©2010 by Richard Idemon
Donna says: Here’s another excerpt from the writings of Richard Idemon, who was my main teacher. His psychological approach to astrology influenced a generation of astrologers. He was a fascinating, witty, and profound lecturer. The Wessex Astrologer has just issued a new edition of his book, The Magic Thread and has given permission to reprint this brief excerpt. Here Richard is talking about elements—fire, earth, air, or water—that are singletons or missing altogether in our charts.
We project the missing element onto another person, and we attract that person into our life. The other person becomes a kind of catalyst, the alchemical catalyst that forces the precipitation of that element within us. Then, often, when the job is done, the person moves out of our life—and this may be the person that we think is the most consuming passion in our life.
There you are—happily married you thought—living your life in an ordinary way, and along comes this person erupting out of nowhere, who destroys everything around it. And you may give up everything for that person. Isn’t it interesting how many of the romances and Gothic novels are full of that kind of thing? The ”Other” who comes along to shake and quake and transform me?
In novels, they wind up living happily ever after, married forever. In truth, it doesn’t work that way. That person moves through our life like a flame, like an acetylene torch, scalding us and moving on. And it can come in a number of ways.
In an Earthy function, it’s like, “My God, I’ve never been into my body as much as when I’ve been with you.”
An Airy one is, “My God, I’ve never had this kind of communication. No one has ever understood me or sensed what I am going to say before I’ve said it.”
Water is, “I don’t know what’s happening to me. I’m losing myself. My self-control is gone. I’m merging into this puddle”.
When fire comes erupting in the relationship, the sense of it is, “I’m consumed. I’m enlightened. I’m awake.”
Now the crash comes when the person moves out of our lives, as he or she inevitably does. If we marry the person, the projection has to fall apart, because it does fall apart once we’ve taken the package home and unwrapped it.
This projected archetype that we have put into human flesh cannot live with us on a day-to-day basis, with dirty underwear and toothbrushes left on a sink. So, one way or another, this archetype must destroy itself.
It is at this point, when we come up against the boundary of what I call our basic ground or territory, that a chance for an emergence onto a new level of consciousness can take place.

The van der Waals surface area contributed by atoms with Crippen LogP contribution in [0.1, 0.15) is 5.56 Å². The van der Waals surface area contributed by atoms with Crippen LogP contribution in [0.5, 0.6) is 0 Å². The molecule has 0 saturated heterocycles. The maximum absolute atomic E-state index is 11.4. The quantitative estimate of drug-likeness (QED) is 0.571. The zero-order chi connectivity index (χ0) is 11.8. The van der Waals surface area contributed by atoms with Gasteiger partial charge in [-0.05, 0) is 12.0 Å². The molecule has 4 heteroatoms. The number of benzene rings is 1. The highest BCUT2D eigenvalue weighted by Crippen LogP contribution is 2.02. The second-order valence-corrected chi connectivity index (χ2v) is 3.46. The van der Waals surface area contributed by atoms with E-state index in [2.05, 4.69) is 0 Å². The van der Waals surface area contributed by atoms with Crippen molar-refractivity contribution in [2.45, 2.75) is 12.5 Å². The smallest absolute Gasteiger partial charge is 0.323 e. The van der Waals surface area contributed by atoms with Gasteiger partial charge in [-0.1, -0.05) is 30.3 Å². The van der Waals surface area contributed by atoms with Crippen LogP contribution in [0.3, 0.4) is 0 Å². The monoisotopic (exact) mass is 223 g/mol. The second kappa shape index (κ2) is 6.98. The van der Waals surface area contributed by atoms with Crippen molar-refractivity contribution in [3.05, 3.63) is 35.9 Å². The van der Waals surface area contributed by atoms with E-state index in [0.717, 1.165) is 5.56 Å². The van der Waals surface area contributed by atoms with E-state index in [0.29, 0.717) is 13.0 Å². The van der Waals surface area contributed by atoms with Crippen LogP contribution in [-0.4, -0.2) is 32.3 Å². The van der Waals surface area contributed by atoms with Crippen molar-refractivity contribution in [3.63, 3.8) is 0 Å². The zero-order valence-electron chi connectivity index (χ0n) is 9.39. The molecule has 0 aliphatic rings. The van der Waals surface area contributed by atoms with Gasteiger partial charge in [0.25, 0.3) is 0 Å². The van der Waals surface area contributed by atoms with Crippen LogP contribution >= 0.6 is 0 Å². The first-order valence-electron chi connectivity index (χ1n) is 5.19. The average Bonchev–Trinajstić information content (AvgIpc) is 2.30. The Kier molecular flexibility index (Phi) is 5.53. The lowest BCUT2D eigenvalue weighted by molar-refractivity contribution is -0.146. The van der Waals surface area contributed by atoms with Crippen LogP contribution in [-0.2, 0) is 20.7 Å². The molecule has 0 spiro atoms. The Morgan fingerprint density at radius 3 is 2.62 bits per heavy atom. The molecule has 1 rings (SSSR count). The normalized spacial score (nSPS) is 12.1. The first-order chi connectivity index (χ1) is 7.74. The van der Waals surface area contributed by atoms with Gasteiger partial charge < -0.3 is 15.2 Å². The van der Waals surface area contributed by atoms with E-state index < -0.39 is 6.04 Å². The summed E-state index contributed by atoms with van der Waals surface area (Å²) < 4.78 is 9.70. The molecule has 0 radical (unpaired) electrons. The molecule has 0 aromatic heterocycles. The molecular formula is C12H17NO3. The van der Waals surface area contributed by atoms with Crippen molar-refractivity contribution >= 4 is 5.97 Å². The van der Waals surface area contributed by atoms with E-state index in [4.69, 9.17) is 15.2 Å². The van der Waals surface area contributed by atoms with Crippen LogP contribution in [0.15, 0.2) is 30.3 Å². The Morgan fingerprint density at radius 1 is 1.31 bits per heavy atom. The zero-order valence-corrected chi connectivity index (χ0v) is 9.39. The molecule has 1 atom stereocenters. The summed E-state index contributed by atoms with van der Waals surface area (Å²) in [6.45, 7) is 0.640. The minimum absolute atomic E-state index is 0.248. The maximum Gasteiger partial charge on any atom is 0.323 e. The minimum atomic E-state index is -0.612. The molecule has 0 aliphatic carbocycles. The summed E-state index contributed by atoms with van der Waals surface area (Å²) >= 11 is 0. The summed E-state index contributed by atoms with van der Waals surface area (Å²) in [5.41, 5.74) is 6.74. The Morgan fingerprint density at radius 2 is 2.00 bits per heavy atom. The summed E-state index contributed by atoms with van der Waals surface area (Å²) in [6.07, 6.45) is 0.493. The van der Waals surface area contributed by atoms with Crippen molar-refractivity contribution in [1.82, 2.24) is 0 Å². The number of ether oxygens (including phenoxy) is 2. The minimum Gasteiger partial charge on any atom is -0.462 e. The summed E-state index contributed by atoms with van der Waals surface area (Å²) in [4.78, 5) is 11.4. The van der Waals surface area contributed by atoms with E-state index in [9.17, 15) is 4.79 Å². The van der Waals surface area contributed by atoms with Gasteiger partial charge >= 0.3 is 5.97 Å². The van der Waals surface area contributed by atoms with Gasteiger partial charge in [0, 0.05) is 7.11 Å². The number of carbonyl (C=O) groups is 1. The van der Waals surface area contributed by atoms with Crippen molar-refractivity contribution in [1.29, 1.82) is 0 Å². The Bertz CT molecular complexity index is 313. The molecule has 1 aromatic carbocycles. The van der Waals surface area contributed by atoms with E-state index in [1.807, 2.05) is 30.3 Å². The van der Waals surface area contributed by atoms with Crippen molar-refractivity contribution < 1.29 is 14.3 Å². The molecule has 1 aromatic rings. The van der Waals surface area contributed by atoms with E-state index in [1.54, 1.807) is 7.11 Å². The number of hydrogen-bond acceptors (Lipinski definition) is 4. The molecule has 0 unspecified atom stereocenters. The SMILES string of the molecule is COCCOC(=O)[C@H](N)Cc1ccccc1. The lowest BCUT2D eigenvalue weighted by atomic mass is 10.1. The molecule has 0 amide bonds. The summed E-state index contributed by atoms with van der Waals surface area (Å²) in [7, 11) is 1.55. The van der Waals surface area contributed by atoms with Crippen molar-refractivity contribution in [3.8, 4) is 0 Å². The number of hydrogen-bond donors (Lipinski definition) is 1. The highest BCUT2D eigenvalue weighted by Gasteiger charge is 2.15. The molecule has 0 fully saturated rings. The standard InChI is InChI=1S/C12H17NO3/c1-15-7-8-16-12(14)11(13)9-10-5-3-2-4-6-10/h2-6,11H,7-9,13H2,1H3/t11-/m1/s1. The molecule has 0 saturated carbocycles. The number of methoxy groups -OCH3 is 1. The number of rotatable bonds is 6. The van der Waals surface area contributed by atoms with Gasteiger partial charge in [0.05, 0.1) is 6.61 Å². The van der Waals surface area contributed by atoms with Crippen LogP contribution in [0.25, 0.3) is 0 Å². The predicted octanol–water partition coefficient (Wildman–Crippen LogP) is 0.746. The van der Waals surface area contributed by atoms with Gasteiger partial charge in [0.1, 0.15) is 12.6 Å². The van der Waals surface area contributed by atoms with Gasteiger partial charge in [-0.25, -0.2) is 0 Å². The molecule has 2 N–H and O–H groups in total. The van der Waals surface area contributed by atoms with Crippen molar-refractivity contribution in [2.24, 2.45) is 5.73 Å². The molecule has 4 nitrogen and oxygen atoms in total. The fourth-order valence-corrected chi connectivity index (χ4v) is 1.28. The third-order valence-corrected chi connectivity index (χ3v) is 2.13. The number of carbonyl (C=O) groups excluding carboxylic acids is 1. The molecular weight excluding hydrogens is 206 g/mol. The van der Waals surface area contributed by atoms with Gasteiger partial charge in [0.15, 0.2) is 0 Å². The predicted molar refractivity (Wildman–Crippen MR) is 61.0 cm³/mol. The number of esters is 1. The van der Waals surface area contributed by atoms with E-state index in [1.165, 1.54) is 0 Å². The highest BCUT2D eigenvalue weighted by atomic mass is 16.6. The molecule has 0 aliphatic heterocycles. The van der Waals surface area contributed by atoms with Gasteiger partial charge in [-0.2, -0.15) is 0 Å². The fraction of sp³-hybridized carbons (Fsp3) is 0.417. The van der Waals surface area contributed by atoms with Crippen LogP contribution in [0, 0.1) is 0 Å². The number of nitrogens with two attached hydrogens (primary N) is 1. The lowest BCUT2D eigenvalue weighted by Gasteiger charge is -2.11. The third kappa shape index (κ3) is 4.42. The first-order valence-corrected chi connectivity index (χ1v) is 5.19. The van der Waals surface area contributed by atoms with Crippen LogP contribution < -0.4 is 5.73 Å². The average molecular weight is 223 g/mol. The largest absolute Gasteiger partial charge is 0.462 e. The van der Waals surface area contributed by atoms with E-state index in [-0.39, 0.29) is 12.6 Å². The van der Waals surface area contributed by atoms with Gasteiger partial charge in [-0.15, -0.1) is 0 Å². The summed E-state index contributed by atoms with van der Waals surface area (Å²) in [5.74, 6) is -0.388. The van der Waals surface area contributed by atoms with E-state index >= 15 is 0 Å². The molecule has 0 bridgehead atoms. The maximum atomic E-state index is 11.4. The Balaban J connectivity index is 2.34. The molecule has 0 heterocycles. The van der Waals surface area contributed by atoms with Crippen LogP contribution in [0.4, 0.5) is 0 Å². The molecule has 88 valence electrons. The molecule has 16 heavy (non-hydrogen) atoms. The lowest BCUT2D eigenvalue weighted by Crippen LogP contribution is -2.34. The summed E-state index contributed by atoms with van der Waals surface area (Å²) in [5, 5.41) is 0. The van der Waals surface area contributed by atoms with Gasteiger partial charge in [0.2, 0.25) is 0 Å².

What happens in our society is that when we fall out of love, we look to fall in love again. So we throw away the old person and look to have that next feeling of elation, which is often triggered by our own missing element.
You see, any kind of stress-related experience (and falling out of love is a very stressful experience) will evoke the missing element. It summons it out of the underworld.
Do we always go out to find that missing function in a partner? Absolutely not. It’s to the degree that the person has begun to capture his or her own unconscious material—the stuff that has come up—and he or she “got it.” It’s erupted, and I’ve managed to contain and hold it rather than pushing it away.
At that point, the person can move on within the relationship. The projection falls away, and it’s a painful period, but it does not necessarily have to destroy the relationship.
Donna asks: How about you, Readers? Have missing elements played a role in any of your relationships–romantic or other? Tell us about it in the comment section.
See an excerpt from Richard’s other book, Through the Looking Glass: A Search for the Self in the Mirror of Relationships, here: Understanding Mercury-Moon Aspects.
(You might also enjoy Cafe Astrology’s Venus in the Elements: Fire, Earth, Air, & Water.)
This excerpt from Richard Idemon’s The Magic Thread: Astrological Chart Interpretation using Depth Psychology, is reprinted with permission of the publisher, The Wessex Astrologer. Both books can be ordered from local booksellers, from Wessex Astrologer Homepage, and in the USA through Astrology et al Book Store & Metaphysical Center, Astrology Books at The Astrology Center of America, Amazon.com, and Barnes and Noble.com.
About the Author: Richard Idemon gained a worldwide reputation for his highly provocative and original teaching style. He established the School of Astrological Studies, was a founding member of AFAN, and was affiliated with NCGR and the Jungian Society. He worked as an astrologer for more than 20 years, living in San Francisco, lecturing in Europe, South America, Africa, Great Britain, and the USA. He died in 1987 at the age of 49. (See Richard’s page at The Astrologers’ Memorial here: Richard Idemon.)
NOTE: If anyone has a tape of one of Richard’s lectures, please get in touch with Liz Houle at the Astrologers’ Memorialso we can all remember Richard and his inimitable teaching style.